Is There a Link Between Diet and Behavior?

Experts discuss efficacy of eating gluten-, casein-free food as a way to reduce behavioral problems

By Deborah Jeanne Sergeant

For years, parents of children on the autism spectrum have claimed that adjusting their child’s diet has helped reduce effects of autism.

Most do not claim to “cure” autism, a developmental disorder marked by a reduced capacity to communicate, interact and interpret sensory input.

But these parents give hope to parents of newly diagnosed children who want to reduce behavioral problems and improve their children’s chances of leading a more typical life.

Tanya Pellettiere, Ph.D., is a child and family psychologist with Liberty Post in East Syracuse. While she has read of accounts of parents adopting a gluten-free, casein-free (GFCF) diet for their child and experiencing big improvements, she remains skeptical that this is a specific mechanism for improving autistic behavior.

“If all of us change our diet, we’ll feel better, sleep better, focus improves and irritability goes down,” she said. “The research doesn’t suggest an autism-specific diet.

I’d say a good diet, good exercise, good outside time and good sleep are imperative for all children and especially kids with autism. But simply working on diet, sleep and exercise is not enough for kids on the spectrum. A comprehensive, integrative plan is best.”

Gluten is inherent to wheat, barley and rye; casein is part of milk and other dairy products. Little research supports eliminating these foods can improve the behavior of children on the autism spectrum.

Laurel Sterling, registered dietitian and educator with Carlson Labs in Canastota, said that research by physician Alessio Fasano indicates that “gluten impairs the gut lining integrity by interfering with the gap junctions between GI lining cells.” This can then make the gut “leakier” and allow certain particles and toxins to leak outside the GI tract which can affect the body in various ways.

“When they eliminate gluten, individuals have seen benefits as the gut lining gap junctions can tighten up and allow nutrients to be digested, absorbed, and eliminated more effectively,” Sterling said.

She added that other studies indicate that people on the autism spectrum are more likely to struggle to digest gluten, which may exacerbate autistic behaviors.

Physician Susan Stone has completed a fellowship in integrative medicine and is trained in medical acupuncture. She practices at Willow Health Integrative Medicine in Syracuse.

“I think changing the diet is worthwhile to try,” Stone said. “There is an important connection of the gut-brain. There is a fair amount of acknowledgement that people on the autism spectrum have some gut sensitivities. It’s low risk to try a special diet if you desire.”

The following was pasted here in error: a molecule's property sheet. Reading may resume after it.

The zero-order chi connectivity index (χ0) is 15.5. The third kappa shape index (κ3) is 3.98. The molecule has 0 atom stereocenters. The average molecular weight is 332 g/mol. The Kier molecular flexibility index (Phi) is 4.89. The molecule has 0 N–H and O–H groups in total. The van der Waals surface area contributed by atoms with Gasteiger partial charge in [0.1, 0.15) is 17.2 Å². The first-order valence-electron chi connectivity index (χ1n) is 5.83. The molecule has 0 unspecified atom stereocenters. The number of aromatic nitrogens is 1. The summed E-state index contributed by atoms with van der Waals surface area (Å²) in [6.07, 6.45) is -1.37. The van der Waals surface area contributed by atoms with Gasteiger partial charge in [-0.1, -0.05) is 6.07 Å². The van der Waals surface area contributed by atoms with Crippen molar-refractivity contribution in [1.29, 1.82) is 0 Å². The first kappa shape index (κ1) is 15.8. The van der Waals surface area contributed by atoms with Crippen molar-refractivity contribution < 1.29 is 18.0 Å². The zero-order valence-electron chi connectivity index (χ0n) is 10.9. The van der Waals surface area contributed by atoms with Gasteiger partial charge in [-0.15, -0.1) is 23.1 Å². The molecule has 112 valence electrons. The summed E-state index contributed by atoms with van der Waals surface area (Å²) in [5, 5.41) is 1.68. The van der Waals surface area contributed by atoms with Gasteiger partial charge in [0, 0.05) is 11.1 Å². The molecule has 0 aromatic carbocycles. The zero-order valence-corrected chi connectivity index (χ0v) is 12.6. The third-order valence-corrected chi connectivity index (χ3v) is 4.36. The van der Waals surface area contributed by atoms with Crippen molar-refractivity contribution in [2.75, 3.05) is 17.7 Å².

Jason Zelenyis a master of science and is board-certified in behavior analysis at Upstate Golisano Children’s Hospital, said that several studies have looked at the gut biome and the severity of symptoms associated with autism.

“Some research has found a correlation between poor gut biome diversity and increased social withdrawal, worsening of inappropriate speech, and increased problematic GI symptoms in children with autism,” Zeleny said. “While other research indicates that changes in the gut biome may be a product of the worsening of the symptoms of autism through dietary preference or restriction.”

Autism is a brain developmental disorder and experts do not yet clearly understand the correlation between the severity of symptoms associated with autism and the gut biome. Zeleny added that the research findings in studies such as this tend to be inconsistent. But the higher prevalence of GI disturbances among people on the autism spectrum is widely known. This can include reflux, constipation, abdominal pain, pain while stooling and diarrhea. But it is not clear which factors influence the others.

Not all children on the spectrum experience GI symptoms, so it does not appear causal. Many children on the autism spectrum exhibit strong preferences and aversions for certain types of foods. This disordered eating may cause some of the GI disruptions they experience.

“Regardless, it is generally in each child’s interest to work toward a healthy diet with a wide variety of foods and food groups to benefit the child’s overall developmental growth, GI health, and gut biome,” Zeleny said.

This includes a consistent mealtime, presenting a wide variety of food types and textures from a young age (as long as they are age-appropriate), and encouraging children to try new foods.

“Working toward a healthful diet with a wide variety of foods and food groups will help to ensure their child’s gut biome is healthy,” Zeleny said. “If caregivers continue to work at the above suggestions but still feel they are making little to no progress, seek out professional help from a feeding specialist (e.g., speech-language pathologist, behavior analyst, occupational therapist).

“Every child and their needs are different and sometimes the help of another professional can give the child and their caregivers the tools and structure needed to help work toward a healthier diet,” Zeleny said.